From UBC Wiki

Hints are a critical aspects of the MER project. They constitute our attempt to support student learning by encouraging the students to work on the problems on their own instead of simply copying procedures.

Criteria for good hints

A good hint should be:

  • Something that helps the student move forward with the problem while revealing as little as possible.
  • Something that focuses on a conceptual understanding of the underlying mathematics instead of highlighting procedural methods.

I added a hint, how do I flag it for review?

When there is more than one hint present, it is worth adding in the discussion page a mention of which hint should be reviewed, and add additional RH flags if appropriate.

Quality control - reviewing hints

Once a hint has been flagged for review (with a RH flag), a contributor who has NOT worked on that hint can review its content. There are two possible outcomes of the review:

  • Bad: for a hint statement that contains mistakes, typos or formatting errors OR for a hint that doesn't support well student learning (see the criteria for good hints above). In this case, the reviewer has two choices:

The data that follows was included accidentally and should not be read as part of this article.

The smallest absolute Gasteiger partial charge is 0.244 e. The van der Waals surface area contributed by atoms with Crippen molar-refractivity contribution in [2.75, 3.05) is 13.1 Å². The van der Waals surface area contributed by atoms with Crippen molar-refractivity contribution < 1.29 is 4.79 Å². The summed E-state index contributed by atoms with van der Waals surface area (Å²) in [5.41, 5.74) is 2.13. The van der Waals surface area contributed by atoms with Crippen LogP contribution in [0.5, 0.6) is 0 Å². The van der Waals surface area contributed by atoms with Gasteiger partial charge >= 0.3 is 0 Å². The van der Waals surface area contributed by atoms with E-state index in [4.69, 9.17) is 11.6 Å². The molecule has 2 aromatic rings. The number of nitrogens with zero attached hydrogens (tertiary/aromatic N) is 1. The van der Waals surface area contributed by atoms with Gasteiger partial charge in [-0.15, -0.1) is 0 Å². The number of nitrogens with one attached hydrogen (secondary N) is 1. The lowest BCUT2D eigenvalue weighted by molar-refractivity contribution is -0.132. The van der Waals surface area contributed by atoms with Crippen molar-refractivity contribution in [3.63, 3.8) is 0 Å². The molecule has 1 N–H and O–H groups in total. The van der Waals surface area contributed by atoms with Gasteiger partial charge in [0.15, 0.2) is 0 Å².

• make some modifications and leave the RH flag to invite another contributor to review the new work;
    • OR leave the work as is and change the RH flag into a QBH flag to signal the problem to other contributors. In this case, the reviewer is asked to write the reasons for the bad flag in the discussion page to justify and inform other contributors of his decision and the work that needs to be done.
  • Good: for a hint that is correct, well formatted and support student learning. In this case, the reviewer change the RH flag into a QGH flag.

A third possible outcome would be that the reviewer thinks there should be more hints. In that case, the reviewer can add the hints him/herself and flag appropriately (see above) or make sure that the Question page has an active CH flag and explain what kind of hint you are looking for in the discussion page.